Ronda Rousey may have laid the foundation for women fighting in the UFC, but women across the board are proving popular for the UFC.
Television ratings for shows headlined by women on either Fox or Fox Sports 1 are almost always above average and show the impact that women have made on the promotion since they began to compete in the UFC in 2013.
On Saturday in Denver, Valentina Shevchenko will meet Julianna Pena in a bout that will be broadcast live on Fox. The winner will most likely be women’s bantamweight champion Amanda Nunes’ next challenger.
If history is a precedent, Fox will get a large number on Saturday.
Consider some of striking television ratings numbers the Fox Sports research department dug up at Yahoo Sports’ request:
• The Paige VanZant-Michelle Waterson card from Sacramento, Calif., on Dec. 17 was the most-watched UFC show on Fox since April 2013 and attracted the sixth-largest peak audience with 3.178 million viewers.
• Former women’s bantamweight champion Holly Holm headlined a July 23 card on Fox in Chicago against Shevchenko which drew 2.95 million viewers, ninth-best of UFC shows on Fox.
• The women’s strawweight title fight between Joanna Jędrzejczyk and Claudia Gadelha that headlined “The Ultimate Fighter Finale” on July 8 in Las Vegas was the second most-watched TUF Finale on Fox Sports 1.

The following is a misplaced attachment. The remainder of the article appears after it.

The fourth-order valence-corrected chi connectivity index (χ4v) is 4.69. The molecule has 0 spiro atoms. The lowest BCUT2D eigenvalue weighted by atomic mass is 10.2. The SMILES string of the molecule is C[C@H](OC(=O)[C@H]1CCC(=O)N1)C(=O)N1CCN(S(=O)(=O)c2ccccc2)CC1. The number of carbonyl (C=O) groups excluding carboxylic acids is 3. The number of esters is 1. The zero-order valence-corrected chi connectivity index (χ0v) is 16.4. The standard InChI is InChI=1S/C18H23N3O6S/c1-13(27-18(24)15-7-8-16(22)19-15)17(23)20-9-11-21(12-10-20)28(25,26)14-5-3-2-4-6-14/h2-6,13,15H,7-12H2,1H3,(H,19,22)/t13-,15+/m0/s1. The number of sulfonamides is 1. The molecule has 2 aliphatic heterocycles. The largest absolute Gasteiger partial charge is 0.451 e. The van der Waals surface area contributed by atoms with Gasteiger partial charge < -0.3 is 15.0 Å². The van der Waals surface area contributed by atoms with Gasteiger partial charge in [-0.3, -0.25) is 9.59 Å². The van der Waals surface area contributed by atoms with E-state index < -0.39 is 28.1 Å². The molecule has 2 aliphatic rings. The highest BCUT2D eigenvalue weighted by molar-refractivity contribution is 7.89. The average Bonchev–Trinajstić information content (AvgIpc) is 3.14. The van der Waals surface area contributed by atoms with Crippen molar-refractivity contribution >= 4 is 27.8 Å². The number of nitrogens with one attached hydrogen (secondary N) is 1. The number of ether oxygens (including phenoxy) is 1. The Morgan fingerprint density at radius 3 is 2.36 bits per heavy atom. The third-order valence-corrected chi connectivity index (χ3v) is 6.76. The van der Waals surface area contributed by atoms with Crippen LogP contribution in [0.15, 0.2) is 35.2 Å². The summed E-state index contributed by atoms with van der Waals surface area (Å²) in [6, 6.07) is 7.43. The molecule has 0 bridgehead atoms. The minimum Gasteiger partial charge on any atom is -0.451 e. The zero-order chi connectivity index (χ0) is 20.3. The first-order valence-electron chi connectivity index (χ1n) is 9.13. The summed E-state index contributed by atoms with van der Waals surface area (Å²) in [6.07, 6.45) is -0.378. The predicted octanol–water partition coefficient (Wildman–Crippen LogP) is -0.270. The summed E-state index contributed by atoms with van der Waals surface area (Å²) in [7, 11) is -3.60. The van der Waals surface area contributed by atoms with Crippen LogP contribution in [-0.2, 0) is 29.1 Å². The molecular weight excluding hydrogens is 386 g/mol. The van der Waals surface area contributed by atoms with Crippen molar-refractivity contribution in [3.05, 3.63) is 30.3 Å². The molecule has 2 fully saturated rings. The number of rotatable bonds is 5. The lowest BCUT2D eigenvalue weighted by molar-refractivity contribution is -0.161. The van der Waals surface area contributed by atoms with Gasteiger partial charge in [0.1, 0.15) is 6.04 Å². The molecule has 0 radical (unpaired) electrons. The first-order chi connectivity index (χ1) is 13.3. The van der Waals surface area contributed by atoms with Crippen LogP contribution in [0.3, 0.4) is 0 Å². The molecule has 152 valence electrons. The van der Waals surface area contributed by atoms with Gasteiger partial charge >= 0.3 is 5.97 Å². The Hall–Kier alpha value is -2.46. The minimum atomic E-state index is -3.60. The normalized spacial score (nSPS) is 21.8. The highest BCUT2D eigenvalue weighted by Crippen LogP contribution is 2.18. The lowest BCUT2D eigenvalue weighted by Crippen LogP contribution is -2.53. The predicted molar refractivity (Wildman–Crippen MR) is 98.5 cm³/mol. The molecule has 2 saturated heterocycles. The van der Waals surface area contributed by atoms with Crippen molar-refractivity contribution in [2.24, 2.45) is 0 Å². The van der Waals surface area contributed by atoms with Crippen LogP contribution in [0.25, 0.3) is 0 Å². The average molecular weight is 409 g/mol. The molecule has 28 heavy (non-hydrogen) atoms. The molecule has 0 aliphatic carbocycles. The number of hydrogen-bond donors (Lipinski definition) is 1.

• The three UFC cards on Fox Sports 1 that have been headlined by women averaged 1.065 million viewers, which is 21 percent higher than the average of UFC cards on FS1 headlined by men. The three shows headlined by women on FS1 are Jędrzejczyk-Gadelha II, Carla Esparza-Rose Namajunas and Cris “Cyborg” Justino against Lina Lansberg.
Six times, women headlined the PPV preliminaries that were on FS1 also produced exceptional ratings, all finishing in the top 20. That is more impressive when you consider that the entirety of the top 10 came on nights when either Conor McGregor, Anderson Silva or women fighters headlined the pay-per-view.
• The six PPV prelims headlined by women on FS1 averaged 1.341 million viewers, up 42 percent over cards headlined by men.
It always helps to have a good lead-in, and so headlining a PPV prelim when McGregor is in the main event of the pay-per-view is a plus.
But the numbers don’t lie and show that women’s fights are proving to be as popular, if not more popular, than the men among Fox and FS1 viewers.
That’s why it might be wise for the UFC to consider a 125-pound women’s class, to give it four women’s classes and allow women who are too big for 115 or too small for 135 to have a place to compete.
It also means it will pay to keep an eye on the ratings next week of the Pena-Shevchenko fight. It seems a pretty good bet to come close to, if not exceeding, three million viewers.
As these numbers show, as well as Rousey’s pay-per-view numbers, allowing women to compete in the UFC is the best decision Dana White ever made.